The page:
Traditionally, a quashing order has immediate retrospective effect. This means that some of the public body's ongoing actions could also be invalid. This may, in turn, have an effect on third parties acting in good faith. For example, business owners may suddenly be unable to conduct their business as they relied on a certain licence granted by a public authority which was immediately quashed retrospectively. 

    Since April 2022,41 the courts have a number of additional options regarding quashing orders:42 

    • suspend a quashing order until a specific date which allows the public body to correct any failure that the court has identified by the end of the suspension period and put in place transitional arrangements, or take any other action considered necessary. The court may consider whether the consequences of an immediate quashing order may lead to economic or financial instability (e.g. resulting from the immediate quashing of a regulation), or the public authority being in a position where it had to pay compensation, or reverse actions taken pursuant to the quashed decision.
    • grant a prospective-only quashing order, meaning that the public body will not have to undo any actions already taken and is given the opportunity to re-make its decision in a lawful way.

    Prospective-only quashing orders do, however, raise concerns that people will continue to be negatively impacted by a decision, even after a court has found it to be unlawful.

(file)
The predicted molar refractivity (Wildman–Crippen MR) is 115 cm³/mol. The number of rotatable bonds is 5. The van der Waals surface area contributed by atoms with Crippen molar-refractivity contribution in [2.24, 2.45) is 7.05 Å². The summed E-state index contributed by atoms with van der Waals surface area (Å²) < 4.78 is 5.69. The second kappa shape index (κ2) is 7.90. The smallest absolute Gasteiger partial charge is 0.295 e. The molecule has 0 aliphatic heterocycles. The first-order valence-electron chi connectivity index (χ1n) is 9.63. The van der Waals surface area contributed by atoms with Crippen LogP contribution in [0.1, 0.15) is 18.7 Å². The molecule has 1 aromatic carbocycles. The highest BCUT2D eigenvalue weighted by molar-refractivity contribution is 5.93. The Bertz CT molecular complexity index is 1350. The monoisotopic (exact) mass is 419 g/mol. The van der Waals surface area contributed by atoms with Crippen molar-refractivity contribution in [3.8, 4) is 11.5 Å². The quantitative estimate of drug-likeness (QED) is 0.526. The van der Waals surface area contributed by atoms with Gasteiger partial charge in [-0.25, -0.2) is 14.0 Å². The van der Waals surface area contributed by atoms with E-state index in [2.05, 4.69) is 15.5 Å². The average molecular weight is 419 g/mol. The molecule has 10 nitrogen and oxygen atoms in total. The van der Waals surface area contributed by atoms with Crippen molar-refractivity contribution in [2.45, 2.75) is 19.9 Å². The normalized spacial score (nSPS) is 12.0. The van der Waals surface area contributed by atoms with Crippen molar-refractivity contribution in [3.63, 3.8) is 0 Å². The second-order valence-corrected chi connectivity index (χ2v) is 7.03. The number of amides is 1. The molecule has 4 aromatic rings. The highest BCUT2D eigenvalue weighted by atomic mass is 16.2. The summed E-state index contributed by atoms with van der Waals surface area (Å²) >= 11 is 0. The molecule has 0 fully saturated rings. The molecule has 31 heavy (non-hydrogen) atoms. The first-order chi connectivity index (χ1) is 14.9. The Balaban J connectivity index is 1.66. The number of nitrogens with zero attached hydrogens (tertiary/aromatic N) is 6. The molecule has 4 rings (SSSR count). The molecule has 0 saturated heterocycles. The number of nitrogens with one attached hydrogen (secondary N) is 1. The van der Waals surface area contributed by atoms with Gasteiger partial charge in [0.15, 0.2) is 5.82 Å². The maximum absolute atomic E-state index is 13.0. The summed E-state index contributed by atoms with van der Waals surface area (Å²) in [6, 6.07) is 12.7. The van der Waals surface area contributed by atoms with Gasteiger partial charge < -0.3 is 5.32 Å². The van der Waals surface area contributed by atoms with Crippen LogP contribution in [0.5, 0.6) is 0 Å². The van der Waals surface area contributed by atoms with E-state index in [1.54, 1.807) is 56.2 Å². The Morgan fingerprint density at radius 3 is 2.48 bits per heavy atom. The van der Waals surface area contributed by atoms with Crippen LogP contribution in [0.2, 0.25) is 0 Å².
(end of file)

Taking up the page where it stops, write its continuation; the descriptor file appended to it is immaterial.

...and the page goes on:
Remedies are discretionary

    It is a principle of judicial review that remedies are discretionary. So a claimant may be able to show that a decision-maker has acted improperly but the court may nevertheless decline to grant the remedy sought.

    The court may make a declaration or order an injunction where "it would be just and convenient" in "all the circumstances of the case".43

    Claim for damages

    There is no right in judicial review to claim damages for losses caused by unlawful administrative actions. It is only possible to receive damages in judicial review claims if there is another established cause of action, separate to the ground for judicial review, such as breach of statutory duty, misfeasance in public office or a private action in tort. 

    For example, if a decision-maker takes into account an irrelevant consideration, this will likely provide grounds for quashing the decision on the basis of illegality, but it may also create a right to damages for misfeasance in public office if it can be proved that the action complained of was done knowingly or maliciously. Where a separate cause of action accrues, the claim for judicial review may include a claim for damages to avoid the need to bring parallel proceedings.